Now our route ends, because the good riding ends, and we have to do what we usually have to do in the Gold Country, unless we can thumb a ride: suffer Hwy 49 back to the car—9 miles this time, of grinding up and down on the shoulder and ignoring whizzing traffic.
Shortening the ride: There is really no easy way to do this, since riding JMR as an out and back is about as hard as completing the loop. Old Gulch Road makes for a short, lovely little out-and-back. I’d ride it uphill (west to east) first, but it’s not a killer climb.
Adding miles: As always in the Gold Country, good riding is in all directions. Read the Adding Miles sections for Cream of the Sierra Century and Clinton Road for details. All the seductive-looking roads you see on the map within the Jesus Maria/Mountain Ranch/Hwy 49 triangle are dirt. Hwy 4 is hell until you get east of Big Trees State Park—big, very busy, and constant big rollers—but then it gets smaller and quieter and finally turns into our Bear Valley to Mosquito Lake ride. San Domingo Rd. is smooth dirt.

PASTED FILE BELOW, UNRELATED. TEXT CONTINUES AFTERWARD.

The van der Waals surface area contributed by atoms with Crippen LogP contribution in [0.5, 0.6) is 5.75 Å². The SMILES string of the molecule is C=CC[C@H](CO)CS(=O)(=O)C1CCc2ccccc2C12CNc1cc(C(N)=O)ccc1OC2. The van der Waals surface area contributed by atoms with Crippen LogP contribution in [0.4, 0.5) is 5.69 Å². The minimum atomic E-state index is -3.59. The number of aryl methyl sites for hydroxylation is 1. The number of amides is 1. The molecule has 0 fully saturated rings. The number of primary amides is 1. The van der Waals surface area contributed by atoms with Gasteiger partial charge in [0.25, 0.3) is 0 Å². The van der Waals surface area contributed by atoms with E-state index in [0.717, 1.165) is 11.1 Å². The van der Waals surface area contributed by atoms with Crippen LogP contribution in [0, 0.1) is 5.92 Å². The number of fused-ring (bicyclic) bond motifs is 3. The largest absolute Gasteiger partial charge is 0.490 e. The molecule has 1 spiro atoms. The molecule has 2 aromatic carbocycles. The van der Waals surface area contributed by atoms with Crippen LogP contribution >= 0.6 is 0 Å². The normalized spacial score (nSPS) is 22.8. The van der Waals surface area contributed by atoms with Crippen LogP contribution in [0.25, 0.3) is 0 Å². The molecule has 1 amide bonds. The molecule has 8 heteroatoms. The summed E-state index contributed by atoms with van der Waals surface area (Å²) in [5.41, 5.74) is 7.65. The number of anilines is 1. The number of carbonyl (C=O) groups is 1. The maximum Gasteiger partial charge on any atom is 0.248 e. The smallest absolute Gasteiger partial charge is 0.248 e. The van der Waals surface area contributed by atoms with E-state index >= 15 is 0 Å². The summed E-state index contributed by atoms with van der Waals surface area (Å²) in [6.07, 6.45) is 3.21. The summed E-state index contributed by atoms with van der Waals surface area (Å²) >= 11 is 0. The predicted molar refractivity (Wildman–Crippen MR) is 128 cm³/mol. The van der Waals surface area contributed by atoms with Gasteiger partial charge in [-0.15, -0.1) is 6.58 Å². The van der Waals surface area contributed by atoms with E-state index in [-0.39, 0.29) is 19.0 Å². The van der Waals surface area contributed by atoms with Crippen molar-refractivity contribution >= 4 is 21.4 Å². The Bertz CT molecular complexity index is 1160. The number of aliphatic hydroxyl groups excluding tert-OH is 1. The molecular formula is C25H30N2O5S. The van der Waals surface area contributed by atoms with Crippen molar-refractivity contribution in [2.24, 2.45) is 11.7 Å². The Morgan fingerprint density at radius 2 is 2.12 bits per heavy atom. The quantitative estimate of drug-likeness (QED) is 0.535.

A general word of warning about riding in the Southern Southern Gold Country: every back road I’ve ridden south of Jesus Maria Rd. has had stretches of pavement ranging from poor to comically horrible. That includes every Bestrides ride in the area—Ward’s Ferry, Old Ward’s Ferry, not so much Priest-Coulterville—and others like Dogtown Rd. If poor pavement bothers you, ride somewhere else.
San Andreas is the terminus of a west-of-Hwy-49 road of particular charm, Pool Station Road. Like all roads west of 49, it’s rollers through grassy hills, but it’s shadier and flatter and thus more pleasant than most. It rolls for c. 12 mi, then ends at Hwy 4, making for an easy out-and-back. If you want to keep riding, ride down Hwy 4 to Copperopolis and continue on O’Byrne’s Ferry Rd., which is much like Pool Station Rd. but a step drier and less charming.